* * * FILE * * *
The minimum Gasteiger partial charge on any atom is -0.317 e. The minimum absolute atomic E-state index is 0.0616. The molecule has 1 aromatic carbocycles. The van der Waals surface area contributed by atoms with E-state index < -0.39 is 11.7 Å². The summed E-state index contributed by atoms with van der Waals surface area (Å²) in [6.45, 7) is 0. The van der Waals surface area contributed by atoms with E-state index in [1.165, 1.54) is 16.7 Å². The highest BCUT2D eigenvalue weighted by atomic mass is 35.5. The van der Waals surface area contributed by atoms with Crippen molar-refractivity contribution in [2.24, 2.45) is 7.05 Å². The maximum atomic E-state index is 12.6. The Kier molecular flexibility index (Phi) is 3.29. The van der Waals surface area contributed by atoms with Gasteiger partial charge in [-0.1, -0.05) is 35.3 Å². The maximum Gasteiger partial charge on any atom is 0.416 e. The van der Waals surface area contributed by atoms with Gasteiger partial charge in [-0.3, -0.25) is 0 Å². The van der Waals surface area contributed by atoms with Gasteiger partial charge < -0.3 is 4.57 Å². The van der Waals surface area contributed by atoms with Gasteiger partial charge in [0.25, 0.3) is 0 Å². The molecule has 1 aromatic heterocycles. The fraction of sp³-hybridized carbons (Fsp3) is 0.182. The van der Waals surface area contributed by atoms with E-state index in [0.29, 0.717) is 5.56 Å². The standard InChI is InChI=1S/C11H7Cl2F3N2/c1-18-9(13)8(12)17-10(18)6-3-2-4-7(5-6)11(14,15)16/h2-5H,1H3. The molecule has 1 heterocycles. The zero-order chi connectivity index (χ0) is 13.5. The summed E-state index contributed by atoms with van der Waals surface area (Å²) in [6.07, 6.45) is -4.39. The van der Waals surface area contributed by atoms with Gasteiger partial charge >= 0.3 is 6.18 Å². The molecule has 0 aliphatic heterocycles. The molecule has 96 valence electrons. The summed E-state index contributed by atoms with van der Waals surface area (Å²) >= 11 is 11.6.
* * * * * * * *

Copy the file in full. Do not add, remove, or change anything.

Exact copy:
The minimum Gasteiger partial charge on any atom is -0.317 e. The minimum absolute atomic E-state index is 0.0616. The molecule has 1 aromatic carbocycles. The van der Waals surface area contributed by atoms with E-state index < -0.39 is 11.7 Å². The summed E-state index contributed by atoms with van der Waals surface area (Å²) in [6.45, 7) is 0. The van der Waals surface area contributed by atoms with E-state index in [1.165, 1.54) is 16.7 Å². The highest BCUT2D eigenvalue weighted by atomic mass is 35.5. The van der Waals surface area contributed by atoms with Crippen molar-refractivity contribution in [2.24, 2.45) is 7.05 Å². The maximum atomic E-state index is 12.6. The Kier molecular flexibility index (Phi) is 3.29. The van der Waals surface area contributed by atoms with Gasteiger partial charge in [-0.1, -0.05) is 35.3 Å². The maximum Gasteiger partial charge on any atom is 0.416 e. The van der Waals surface area contributed by atoms with Gasteiger partial charge in [-0.3, -0.25) is 0 Å². The van der Waals surface area contributed by atoms with Gasteiger partial charge < -0.3 is 4.57 Å². The van der Waals surface area contributed by atoms with Gasteiger partial charge in [0.25, 0.3) is 0 Å². The molecule has 1 aromatic heterocycles. The fraction of sp³-hybridized carbons (Fsp3) is 0.182. The van der Waals surface area contributed by atoms with E-state index in [0.29, 0.717) is 5.56 Å². The standard InChI is InChI=1S/C11H7Cl2F3N2/c1-18-9(13)8(12)17-10(18)6-3-2-4-7(5-6)11(14,15)16/h2-5H,1H3. The molecule has 1 heterocycles. The zero-order chi connectivity index (χ0) is 13.5. The summed E-state index contributed by atoms with van der Waals surface area (Å²) in [6.07, 6.45) is -4.39. The van der Waals surface area contributed by atoms with Gasteiger partial charge >= 0.3 is 6.18 Å². The molecule has 0 aliphatic heterocycles. The molecule has 96 valence electrons. The summed E-state index contributed by atoms with van der Waals surface area (Å²) >= 11 is 11.6.